A HEREFORD institution since 1845, Philip Morris & Son has been praised for its remarkable longevity and willingness to adapt and improve at an awards ceremony for family businesses.
 
The Widemarsh Street store scooped the Best Small Family Business Award at the 2014 Midlands Family Business Awards last week in Nottingham.
 
And the judges were quick to pay tribute to the businesses 169-year history in the industry.
 
Judge and journalist Dhiren Katwa called the business' life-span “remarkarkableâ€.
 
Part of that success comes from an ability to move with the market, and the Hereford store was praised for its growing national presence as an online retailer.
 
Event sponsor Chris Crouch said: “Philip Morris & Son has been trading since 1845 and embraced innovation in an ever-changing retail market, continuing to thrive by differentiating itself through the quality of its customer service.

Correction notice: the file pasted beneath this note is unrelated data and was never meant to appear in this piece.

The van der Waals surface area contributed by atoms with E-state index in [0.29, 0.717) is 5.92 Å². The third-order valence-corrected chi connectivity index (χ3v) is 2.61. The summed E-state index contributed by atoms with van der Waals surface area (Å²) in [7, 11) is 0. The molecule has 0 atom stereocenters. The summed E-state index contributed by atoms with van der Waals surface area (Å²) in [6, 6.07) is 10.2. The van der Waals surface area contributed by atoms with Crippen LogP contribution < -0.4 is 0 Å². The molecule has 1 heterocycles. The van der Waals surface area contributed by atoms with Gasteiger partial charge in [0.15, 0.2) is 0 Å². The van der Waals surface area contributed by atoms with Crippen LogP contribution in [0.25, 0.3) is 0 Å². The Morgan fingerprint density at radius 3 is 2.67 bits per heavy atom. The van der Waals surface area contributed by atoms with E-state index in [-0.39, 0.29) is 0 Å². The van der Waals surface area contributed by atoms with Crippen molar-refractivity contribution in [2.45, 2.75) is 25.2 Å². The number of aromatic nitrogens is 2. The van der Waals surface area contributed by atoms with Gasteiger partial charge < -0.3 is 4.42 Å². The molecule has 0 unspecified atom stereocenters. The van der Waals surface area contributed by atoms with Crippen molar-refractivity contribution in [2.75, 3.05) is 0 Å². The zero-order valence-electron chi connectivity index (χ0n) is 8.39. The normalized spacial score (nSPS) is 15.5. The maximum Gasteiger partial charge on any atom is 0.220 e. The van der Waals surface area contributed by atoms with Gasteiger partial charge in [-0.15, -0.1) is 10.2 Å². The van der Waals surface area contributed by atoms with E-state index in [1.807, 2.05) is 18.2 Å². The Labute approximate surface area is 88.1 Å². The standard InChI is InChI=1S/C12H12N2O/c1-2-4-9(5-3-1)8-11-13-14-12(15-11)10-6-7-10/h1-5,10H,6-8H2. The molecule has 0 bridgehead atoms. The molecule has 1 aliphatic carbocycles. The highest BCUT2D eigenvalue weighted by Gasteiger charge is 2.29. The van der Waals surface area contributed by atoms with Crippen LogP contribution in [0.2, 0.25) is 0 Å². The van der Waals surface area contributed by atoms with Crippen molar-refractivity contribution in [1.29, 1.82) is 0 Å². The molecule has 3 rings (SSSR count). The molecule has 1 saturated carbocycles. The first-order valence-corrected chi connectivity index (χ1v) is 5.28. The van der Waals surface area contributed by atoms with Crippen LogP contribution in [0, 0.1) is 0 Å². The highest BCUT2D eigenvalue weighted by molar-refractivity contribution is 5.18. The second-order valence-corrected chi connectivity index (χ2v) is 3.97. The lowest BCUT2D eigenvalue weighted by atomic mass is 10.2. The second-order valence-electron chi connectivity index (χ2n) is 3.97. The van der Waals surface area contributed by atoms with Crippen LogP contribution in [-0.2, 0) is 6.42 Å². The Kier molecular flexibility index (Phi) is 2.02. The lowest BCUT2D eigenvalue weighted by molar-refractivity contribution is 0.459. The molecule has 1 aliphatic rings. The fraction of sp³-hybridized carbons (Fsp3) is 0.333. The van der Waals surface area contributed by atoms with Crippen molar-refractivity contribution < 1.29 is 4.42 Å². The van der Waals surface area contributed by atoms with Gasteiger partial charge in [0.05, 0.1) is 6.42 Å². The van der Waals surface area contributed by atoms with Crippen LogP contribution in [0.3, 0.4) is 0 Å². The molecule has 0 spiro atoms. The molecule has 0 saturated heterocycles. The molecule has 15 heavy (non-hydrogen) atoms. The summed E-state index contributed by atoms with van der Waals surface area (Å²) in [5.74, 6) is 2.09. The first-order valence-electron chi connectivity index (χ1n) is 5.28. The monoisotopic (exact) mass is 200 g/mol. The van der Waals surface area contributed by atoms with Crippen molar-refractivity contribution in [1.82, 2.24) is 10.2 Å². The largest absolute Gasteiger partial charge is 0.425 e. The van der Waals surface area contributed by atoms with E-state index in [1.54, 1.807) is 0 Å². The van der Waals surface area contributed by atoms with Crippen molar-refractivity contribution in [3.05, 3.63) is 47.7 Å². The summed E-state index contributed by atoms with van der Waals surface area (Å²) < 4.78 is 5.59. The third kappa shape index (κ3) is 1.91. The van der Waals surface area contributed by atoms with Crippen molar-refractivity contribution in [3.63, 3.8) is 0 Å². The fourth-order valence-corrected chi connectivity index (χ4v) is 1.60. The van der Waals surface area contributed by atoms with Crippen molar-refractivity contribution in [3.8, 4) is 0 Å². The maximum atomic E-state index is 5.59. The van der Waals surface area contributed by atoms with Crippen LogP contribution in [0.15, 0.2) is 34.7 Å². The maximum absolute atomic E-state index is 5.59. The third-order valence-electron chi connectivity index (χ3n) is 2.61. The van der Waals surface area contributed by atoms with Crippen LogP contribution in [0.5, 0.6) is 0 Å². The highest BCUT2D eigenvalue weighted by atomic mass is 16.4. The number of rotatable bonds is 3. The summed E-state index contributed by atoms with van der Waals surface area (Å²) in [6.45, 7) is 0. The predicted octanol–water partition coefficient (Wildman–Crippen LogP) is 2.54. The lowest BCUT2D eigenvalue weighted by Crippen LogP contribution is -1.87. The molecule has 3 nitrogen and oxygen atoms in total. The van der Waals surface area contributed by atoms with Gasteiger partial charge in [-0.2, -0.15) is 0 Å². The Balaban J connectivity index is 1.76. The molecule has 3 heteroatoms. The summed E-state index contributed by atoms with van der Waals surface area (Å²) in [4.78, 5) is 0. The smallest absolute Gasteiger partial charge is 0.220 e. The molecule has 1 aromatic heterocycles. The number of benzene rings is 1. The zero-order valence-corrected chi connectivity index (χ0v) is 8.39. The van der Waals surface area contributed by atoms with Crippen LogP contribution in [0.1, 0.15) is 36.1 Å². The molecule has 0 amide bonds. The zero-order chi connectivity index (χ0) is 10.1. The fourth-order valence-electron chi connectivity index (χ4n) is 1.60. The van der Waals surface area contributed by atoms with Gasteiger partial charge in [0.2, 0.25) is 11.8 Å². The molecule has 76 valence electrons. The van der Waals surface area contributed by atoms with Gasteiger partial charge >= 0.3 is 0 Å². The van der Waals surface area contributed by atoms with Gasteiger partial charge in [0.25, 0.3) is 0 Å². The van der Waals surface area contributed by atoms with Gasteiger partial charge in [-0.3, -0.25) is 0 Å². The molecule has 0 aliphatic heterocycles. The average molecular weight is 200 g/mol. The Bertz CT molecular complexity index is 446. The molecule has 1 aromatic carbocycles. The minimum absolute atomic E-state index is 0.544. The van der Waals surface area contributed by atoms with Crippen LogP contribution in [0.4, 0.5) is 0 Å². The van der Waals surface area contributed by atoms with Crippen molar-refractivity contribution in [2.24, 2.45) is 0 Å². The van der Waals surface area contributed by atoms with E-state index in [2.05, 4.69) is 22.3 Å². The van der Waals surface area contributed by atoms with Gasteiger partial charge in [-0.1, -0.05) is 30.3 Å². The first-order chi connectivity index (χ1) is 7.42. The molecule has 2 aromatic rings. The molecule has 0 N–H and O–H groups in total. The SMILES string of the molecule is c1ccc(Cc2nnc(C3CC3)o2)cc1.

“The family has retained a firm set of values, respect for one another and passion and pride for what they do, with a continuing desire to grow their business.
 
“They have proved themselves to be a worthy winner – a truly inspirational family business.â€
 
The store is now run by Maurice and Bunty Jones – and their sons John and Bruce – after Maurice’s grandfather bought the company from the Morris family in the early-twentieth century.
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Mr Philip Morris is also the Chair of the BID team.

 

He is a good guy trying to take the town in the right direction.

 

Im quite close to someone on the BID team and get regular updates.

 

I understand the town will be going for the vote in Jan / Feb 2015.

 

The BID project is about pulling all the good things that are going on in Hereford together and assisting projects get over the finishing line.

It is also about lobbying for the "public realm" to be tidied up and increasing footfall to our lovely city.

 

The line I hear a lot is "The BID will be bigger than the sum of its parts" by having access to the right people to make things happen and be the voice of business to the LEP and Hereford Council whilst putting on events to draw people to town.